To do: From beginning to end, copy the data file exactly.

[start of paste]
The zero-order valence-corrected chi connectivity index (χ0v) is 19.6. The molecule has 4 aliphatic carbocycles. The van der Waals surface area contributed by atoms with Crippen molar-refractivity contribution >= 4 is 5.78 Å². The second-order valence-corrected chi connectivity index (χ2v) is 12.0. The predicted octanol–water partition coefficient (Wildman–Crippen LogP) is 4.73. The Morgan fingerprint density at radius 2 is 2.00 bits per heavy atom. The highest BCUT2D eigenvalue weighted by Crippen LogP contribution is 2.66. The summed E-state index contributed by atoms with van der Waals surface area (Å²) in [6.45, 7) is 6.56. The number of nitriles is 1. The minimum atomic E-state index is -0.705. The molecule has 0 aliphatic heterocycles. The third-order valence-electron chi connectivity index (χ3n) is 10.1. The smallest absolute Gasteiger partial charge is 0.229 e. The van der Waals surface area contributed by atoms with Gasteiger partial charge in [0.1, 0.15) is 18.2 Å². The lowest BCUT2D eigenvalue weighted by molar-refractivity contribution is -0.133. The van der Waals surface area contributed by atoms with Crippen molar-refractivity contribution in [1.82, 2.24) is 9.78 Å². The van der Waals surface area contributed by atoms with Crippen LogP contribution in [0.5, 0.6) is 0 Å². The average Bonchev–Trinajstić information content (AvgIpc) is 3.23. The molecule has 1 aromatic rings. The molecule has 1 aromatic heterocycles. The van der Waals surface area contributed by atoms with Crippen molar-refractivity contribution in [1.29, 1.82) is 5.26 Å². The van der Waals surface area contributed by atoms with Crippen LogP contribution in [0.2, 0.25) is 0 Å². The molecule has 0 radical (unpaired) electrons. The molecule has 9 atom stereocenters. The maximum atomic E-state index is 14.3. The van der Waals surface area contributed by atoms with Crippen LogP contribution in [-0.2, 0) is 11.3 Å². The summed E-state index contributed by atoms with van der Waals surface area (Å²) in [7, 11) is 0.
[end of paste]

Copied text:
The zero-order valence-corrected chi connectivity index (χ0v) is 19.6. The molecule has 4 aliphatic carbocycles. The van der Waals surface area contributed by atoms with Crippen molar-refractivity contribution >= 4 is 5.78 Å². The second-order valence-corrected chi connectivity index (χ2v) is 12.0. The predicted octanol–water partition coefficient (Wildman–Crippen LogP) is 4.73. The Morgan fingerprint density at radius 2 is 2.00 bits per heavy atom. The highest BCUT2D eigenvalue weighted by Crippen LogP contribution is 2.66. The summed E-state index contributed by atoms with van der Waals surface area (Å²) in [6.45, 7) is 6.56. The number of nitriles is 1. The minimum atomic E-state index is -0.705. The molecule has 0 aliphatic heterocycles. The third-order valence-electron chi connectivity index (χ3n) is 10.1. The smallest absolute Gasteiger partial charge is 0.229 e. The van der Waals surface area contributed by atoms with Gasteiger partial charge in [0.1, 0.15) is 18.2 Å². The lowest BCUT2D eigenvalue weighted by molar-refractivity contribution is -0.133. The van der Waals surface area contributed by atoms with Crippen molar-refractivity contribution in [1.82, 2.24) is 9.78 Å². The van der Waals surface area contributed by atoms with Crippen LogP contribution in [0.5, 0.6) is 0 Å². The average Bonchev–Trinajstić information content (AvgIpc) is 3.23. The molecule has 1 aromatic rings. The molecule has 1 aromatic heterocycles. The van der Waals surface area contributed by atoms with Crippen molar-refractivity contribution in [1.29, 1.82) is 5.26 Å². The van der Waals surface area contributed by atoms with Crippen LogP contribution in [0.2, 0.25) is 0 Å². The molecule has 0 radical (unpaired) electrons. The molecule has 9 atom stereocenters. The maximum atomic E-state index is 14.3. The van der Waals surface area contributed by atoms with Crippen LogP contribution in [-0.2, 0) is 11.3 Å². The summed E-state index contributed by atoms with van der Waals surface area (Å²) in [7, 11) is 0.